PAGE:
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Self-Views of Aging and Well-Being Among Taiwanese Older Adults: The Context of Filial Piety and Living Arrangements

  • Han-Jung KoEmail author
  • Yen-Pi Cheng
  • Pamela A. Fox
  • Hannah M. Bleech
  • Karen Hooker
Chapter
Part of the Palgrave Studies in Indigenous Psychology book series (PASIP)

Abstract

Individuals’ contextual resources can shape self-views of aging (Diehl, et al., 34:93–113, 2014). In Taiwan, filial piety is a cultural contextual resource that continues to evolve in the midst of increasing agism (Yeh, Yi, Tsao, & Wan, 28:277–296, 2013). This chapter presents two studies examining how filial piety and intergenerational living arrangements relate to self-views of aging and well-being among Taiwanese older adults. Positive self-views of aging are contingent on one’s physical health and are discussed in the family context, such as reducing the burden for children and accommodating changes in filial piety. Moreover, reciprocal filial piety and adjusted intergenerational living belief are associated with higher life satisfaction. This chapter suggests that the incorporation of Asian psychological concepts of the self and filial piety would complement Western theories of self-views of aging.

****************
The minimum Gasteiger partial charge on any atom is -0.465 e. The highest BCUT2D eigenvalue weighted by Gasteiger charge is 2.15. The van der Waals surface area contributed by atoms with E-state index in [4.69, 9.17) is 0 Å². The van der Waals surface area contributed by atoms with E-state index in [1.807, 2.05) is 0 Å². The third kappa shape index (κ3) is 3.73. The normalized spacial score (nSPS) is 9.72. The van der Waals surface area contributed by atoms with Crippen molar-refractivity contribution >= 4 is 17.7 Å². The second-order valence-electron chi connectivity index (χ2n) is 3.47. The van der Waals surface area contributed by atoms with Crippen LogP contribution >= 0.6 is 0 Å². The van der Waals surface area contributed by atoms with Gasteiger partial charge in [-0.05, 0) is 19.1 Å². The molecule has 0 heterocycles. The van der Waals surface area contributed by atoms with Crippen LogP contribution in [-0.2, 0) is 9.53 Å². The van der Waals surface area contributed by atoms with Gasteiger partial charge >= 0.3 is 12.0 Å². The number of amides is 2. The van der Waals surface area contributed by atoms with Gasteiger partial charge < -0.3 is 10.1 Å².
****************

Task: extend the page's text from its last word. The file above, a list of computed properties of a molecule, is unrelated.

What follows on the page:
Notes

Acknowledgements

The interview study was supported by the NSF IGERT in Aging Sciences (DGE 0956280) and the NSF East Asia and Pacific Summer Institute in Taiwan (OISE-131310721) to the third author. We appreciate the assistance from Dr. Zai-Ting Yeh and her research assistants at Fu-Jen University, Taipei, Taiwan, for recruiting the older adult participants with us. We also thank Shelbie Turner, MPH, doctoral student in Human Development & Family Sciences at Oregon State University, for her thoughtful comments to improve this chapter.

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Copyright information

© The Author(s) 2019

Authors and Affiliations

  • Han-Jung Ko
    • 1
    Email author
  • Yen-Pi Cheng
    • 2
  • Pamela A. Fox
    • 3
  • Hannah M. Bleech
    • 1
  • Karen Hooker
    • 4
  1. 1.Institute for Intergenerational Relations, Human Development and Family Studies, Department of Human Environmental Studies, College of Education and Human ServicesCentral Michigan UniversityMount PleasantUSA
  2. 2.Independent ResearcherSan JoseUSA
  3. 3.Center for Community ResearchDePaul UniversityChicagoUSA
  4. 4.School of Social and Behavioral Health SciencesOregon State UniversityCorvallisUSA

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